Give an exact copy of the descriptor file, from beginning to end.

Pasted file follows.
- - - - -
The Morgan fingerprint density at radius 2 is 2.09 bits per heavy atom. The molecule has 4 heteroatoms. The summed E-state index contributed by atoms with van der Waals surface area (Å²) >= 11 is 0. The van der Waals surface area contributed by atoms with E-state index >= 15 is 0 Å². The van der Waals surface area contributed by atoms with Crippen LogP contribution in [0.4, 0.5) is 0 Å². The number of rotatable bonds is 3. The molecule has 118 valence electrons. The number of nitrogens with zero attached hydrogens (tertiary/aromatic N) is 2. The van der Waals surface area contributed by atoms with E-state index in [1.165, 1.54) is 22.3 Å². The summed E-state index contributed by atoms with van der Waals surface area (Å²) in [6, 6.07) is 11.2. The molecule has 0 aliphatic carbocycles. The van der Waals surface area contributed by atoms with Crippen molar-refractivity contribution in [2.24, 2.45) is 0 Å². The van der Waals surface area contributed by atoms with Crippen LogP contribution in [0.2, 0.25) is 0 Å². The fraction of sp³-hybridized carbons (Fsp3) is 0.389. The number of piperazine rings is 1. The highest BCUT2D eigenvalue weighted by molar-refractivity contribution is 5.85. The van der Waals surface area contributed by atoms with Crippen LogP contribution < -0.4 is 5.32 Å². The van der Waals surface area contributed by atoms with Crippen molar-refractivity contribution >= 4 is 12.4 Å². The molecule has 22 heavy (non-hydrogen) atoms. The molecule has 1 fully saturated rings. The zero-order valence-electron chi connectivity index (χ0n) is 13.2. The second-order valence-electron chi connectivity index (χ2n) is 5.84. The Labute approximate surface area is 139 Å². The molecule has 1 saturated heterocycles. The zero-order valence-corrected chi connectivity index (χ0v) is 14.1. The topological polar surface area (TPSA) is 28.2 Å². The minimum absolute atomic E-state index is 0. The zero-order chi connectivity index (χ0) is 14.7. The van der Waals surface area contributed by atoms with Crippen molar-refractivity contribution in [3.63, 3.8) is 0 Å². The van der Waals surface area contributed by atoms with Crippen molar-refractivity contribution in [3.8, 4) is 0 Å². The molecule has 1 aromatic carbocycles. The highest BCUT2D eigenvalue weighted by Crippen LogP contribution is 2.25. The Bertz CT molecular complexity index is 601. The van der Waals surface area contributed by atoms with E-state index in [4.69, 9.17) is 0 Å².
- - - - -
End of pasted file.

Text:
The Morgan fingerprint density at radius 2 is 2.09 bits per heavy atom. The molecule has 4 heteroatoms. The summed E-state index contributed by atoms with van der Waals surface area (Å²) >= 11 is 0. The van der Waals surface area contributed by atoms with E-state index >= 15 is 0 Å². The van der Waals surface area contributed by atoms with Crippen LogP contribution in [0.4, 0.5) is 0 Å². The number of rotatable bonds is 3. The molecule has 118 valence electrons. The number of nitrogens with zero attached hydrogens (tertiary/aromatic N) is 2. The van der Waals surface area contributed by atoms with E-state index in [1.165, 1.54) is 22.3 Å². The summed E-state index contributed by atoms with van der Waals surface area (Å²) in [6, 6.07) is 11.2. The molecule has 0 aliphatic carbocycles. The van der Waals surface area contributed by atoms with Crippen molar-refractivity contribution in [2.24, 2.45) is 0 Å². The van der Waals surface area contributed by atoms with Crippen LogP contribution in [0.2, 0.25) is 0 Å². The fraction of sp³-hybridized carbons (Fsp3) is 0.389. The number of piperazine rings is 1. The highest BCUT2D eigenvalue weighted by molar-refractivity contribution is 5.85. The van der Waals surface area contributed by atoms with Crippen LogP contribution < -0.4 is 5.32 Å². The van der Waals surface area contributed by atoms with Crippen molar-refractivity contribution >= 4 is 12.4 Å². The molecule has 22 heavy (non-hydrogen) atoms. The molecule has 1 fully saturated rings. The zero-order valence-electron chi connectivity index (χ0n) is 13.2. The second-order valence-electron chi connectivity index (χ2n) is 5.84. The Labute approximate surface area is 139 Å². The molecule has 1 saturated heterocycles. The zero-order valence-corrected chi connectivity index (χ0v) is 14.1. The topological polar surface area (TPSA) is 28.2 Å². The minimum absolute atomic E-state index is 0. The zero-order chi connectivity index (χ0) is 14.7. The van der Waals surface area contributed by atoms with Crippen molar-refractivity contribution in [3.63, 3.8) is 0 Å². The van der Waals surface area contributed by atoms with Crippen molar-refractivity contribution in [3.8, 4) is 0 Å². The molecule has 1 aromatic carbocycles. The highest BCUT2D eigenvalue weighted by Crippen LogP contribution is 2.25. The Bertz CT molecular complexity index is 601. The van der Waals surface area contributed by atoms with E-state index in [4.69, 9.17) is 0 Å².